ONCE upon a time, a certain King was hunting in a great forest, and he chased a wild beast so eagerly that none of his attendants could follow him. When evening drew near he stopped and looked around him, and then he saw that he had lost his way. He sought a way out, but could find none. Then he perceived an aged woman with a head which nodded perpetually, who came towards him, but she was a witch. "Good woman," said he to her, "Can you not show me the way through the forest?" "Oh, yes, Lord King," she answered, "that I certainly can, but on one condition, and if you do not fulfil that, you will never get out of the forest, and will die of hunger in it."
"What kind of condition is it?" asked the King.
"I have a daughter," said the old woman, "who is as beautiful as any one in the world, and well deserves to be your consort, and if you will make her your Queen, I will show you the way out of the forest." In the anguish of his heart the King consented, and the old woman led him to her little hut, where her daughter was sitting by the fire. She received the King as if she had been expecting him, and he saw that she was very beautiful, but still she did not please him, and he could not look at her without secret horror. After he had taken the maiden up on his horse, the old woman showed him the way, and the King reached his royal palace again, where the wedding was celebrated.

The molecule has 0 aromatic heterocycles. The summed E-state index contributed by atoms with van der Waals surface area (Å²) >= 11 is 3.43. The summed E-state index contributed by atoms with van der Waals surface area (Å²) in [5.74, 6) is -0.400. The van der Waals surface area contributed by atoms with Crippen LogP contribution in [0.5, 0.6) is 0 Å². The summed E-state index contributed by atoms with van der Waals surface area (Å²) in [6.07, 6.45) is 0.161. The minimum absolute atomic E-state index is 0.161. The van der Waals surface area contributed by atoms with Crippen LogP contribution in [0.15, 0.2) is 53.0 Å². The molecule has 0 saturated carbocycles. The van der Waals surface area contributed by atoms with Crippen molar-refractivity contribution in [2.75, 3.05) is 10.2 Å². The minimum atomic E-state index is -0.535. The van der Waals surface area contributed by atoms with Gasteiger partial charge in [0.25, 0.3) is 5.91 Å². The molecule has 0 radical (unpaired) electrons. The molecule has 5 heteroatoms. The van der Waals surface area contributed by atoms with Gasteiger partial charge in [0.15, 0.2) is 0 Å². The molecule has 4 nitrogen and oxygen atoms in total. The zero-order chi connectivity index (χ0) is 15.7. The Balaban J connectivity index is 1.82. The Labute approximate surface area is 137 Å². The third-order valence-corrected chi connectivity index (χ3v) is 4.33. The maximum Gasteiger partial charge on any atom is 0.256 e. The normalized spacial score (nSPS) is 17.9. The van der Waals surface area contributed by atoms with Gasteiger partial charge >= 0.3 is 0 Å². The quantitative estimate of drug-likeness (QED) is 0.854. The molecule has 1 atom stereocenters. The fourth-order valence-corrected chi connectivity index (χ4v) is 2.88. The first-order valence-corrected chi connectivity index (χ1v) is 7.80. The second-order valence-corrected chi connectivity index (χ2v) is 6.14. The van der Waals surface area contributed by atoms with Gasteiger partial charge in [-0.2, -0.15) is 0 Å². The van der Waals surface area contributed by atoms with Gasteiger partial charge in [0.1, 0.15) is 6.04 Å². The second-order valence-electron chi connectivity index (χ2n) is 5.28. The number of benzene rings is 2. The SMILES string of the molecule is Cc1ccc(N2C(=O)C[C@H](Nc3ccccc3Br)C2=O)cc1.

The King had already been married once, and had by his first wife, seven children, six boys and a girl, whom he loved better than anything else in the world. As he now feared that the step-mother might not treat them well, and even do them some injury, he took them to a lonely castle which stood in the midst of a forest. It lay so concealed, and the way was so difficult to find that he himself would not have found it, if a wise woman had not given him a ball of yarn with wonderful properties. When he threw it down before him, it unrolled itself and showed him his path. The King, however, went so frequently away to his dear children that the Queen observed his absence; she was curious and wanted to know what he did when he was quite alone in the forest. She gave a great deal of money to his servants, and they betrayed the secret to her, and told her likewise of the ball which alone could point out the way. And now she knew no rest until she had learnt where the King kept the ball of yarn, and then she made little shirts of white silk, and as she had learnt the art of witchcraft from her mother, she sewed a charm inside them. And once when the King had ridden forth to hunt, she took the little shirts and went into the forest, and the ball showed her the way. The children, who saw from a distance that some one was approaching, thought that their dear father was coming to them, and full of joy, ran to meet him. Then she threw one of the little shirts over each of them, and no sooner had the shirts touched their bodies than they were changed into swans, and flew away over the forest. The Queen went home quite delighted, and thought she had got rid of her step-children, but the girl had not run out with her brothers, and the Queen knew nothing about her. Next day the King went to visit his children, but he found no one but the little girl. "Where are thy brothers?' asked the King. "Alas, dear father," she answered, "they have gone away and left me alone!" and she told him that she had seen from her little window how her brothers had flown away over the forest in the shape of swans, and she showed him the feathers, which they had let fall in the courtyard, and which she had picked up. The King mourned, but he did not think that the Queen had done this wicked deed, and as he feared that the girl would also be stolen away from him, he wanted to take her away with him. But she was afraid of her step-mother, and entreated the King to let her stay just this one night more in the forest castle.